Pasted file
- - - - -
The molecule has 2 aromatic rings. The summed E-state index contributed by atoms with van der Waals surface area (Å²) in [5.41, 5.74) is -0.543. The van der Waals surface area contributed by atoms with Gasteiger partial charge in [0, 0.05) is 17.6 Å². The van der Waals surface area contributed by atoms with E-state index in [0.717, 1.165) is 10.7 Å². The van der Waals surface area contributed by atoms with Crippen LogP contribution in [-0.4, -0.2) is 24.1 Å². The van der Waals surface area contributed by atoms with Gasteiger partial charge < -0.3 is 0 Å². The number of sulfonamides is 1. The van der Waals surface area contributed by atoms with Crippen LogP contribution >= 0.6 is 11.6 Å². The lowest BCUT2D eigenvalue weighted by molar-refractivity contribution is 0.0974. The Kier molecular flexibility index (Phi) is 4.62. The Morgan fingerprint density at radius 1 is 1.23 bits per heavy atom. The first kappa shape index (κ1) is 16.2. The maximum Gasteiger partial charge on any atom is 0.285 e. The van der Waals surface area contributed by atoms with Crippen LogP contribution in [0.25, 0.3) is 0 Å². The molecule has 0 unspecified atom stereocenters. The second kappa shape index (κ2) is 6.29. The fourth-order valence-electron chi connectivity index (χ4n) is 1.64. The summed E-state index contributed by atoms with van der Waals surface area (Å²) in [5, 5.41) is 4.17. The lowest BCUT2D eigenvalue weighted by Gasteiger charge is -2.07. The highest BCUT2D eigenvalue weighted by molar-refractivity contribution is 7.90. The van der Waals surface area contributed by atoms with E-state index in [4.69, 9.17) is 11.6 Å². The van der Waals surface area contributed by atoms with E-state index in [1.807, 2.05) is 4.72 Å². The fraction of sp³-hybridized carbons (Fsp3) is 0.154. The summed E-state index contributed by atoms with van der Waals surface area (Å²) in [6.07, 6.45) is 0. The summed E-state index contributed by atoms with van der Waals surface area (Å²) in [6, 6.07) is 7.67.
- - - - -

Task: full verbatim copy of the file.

The molecule has 2 aromatic rings. The summed E-state index contributed by atoms with van der Waals surface area (Å²) in [5.41, 5.74) is -0.543. The van der Waals surface area contributed by atoms with Gasteiger partial charge in [0, 0.05) is 17.6 Å². The van der Waals surface area contributed by atoms with E-state index in [0.717, 1.165) is 10.7 Å². The van der Waals surface area contributed by atoms with Crippen LogP contribution in [-0.4, -0.2) is 24.1 Å². The van der Waals surface area contributed by atoms with Gasteiger partial charge < -0.3 is 0 Å². The number of sulfonamides is 1. The van der Waals surface area contributed by atoms with Crippen LogP contribution >= 0.6 is 11.6 Å². The lowest BCUT2D eigenvalue weighted by molar-refractivity contribution is 0.0974. The Kier molecular flexibility index (Phi) is 4.62. The Morgan fingerprint density at radius 1 is 1.23 bits per heavy atom. The first kappa shape index (κ1) is 16.2. The maximum Gasteiger partial charge on any atom is 0.285 e. The van der Waals surface area contributed by atoms with Crippen LogP contribution in [0.25, 0.3) is 0 Å². The molecule has 0 unspecified atom stereocenters. The second kappa shape index (κ2) is 6.29. The fourth-order valence-electron chi connectivity index (χ4n) is 1.64. The summed E-state index contributed by atoms with van der Waals surface area (Å²) in [5, 5.41) is 4.17. The lowest BCUT2D eigenvalue weighted by Gasteiger charge is -2.07. The highest BCUT2D eigenvalue weighted by molar-refractivity contribution is 7.90. The van der Waals surface area contributed by atoms with E-state index in [4.69, 9.17) is 11.6 Å². The van der Waals surface area contributed by atoms with E-state index in [1.807, 2.05) is 4.72 Å². The fraction of sp³-hybridized carbons (Fsp3) is 0.154. The summed E-state index contributed by atoms with van der Waals surface area (Å²) in [6.07, 6.45) is 0. The summed E-state index contributed by atoms with van der Waals surface area (Å²) in [6, 6.07) is 7.67.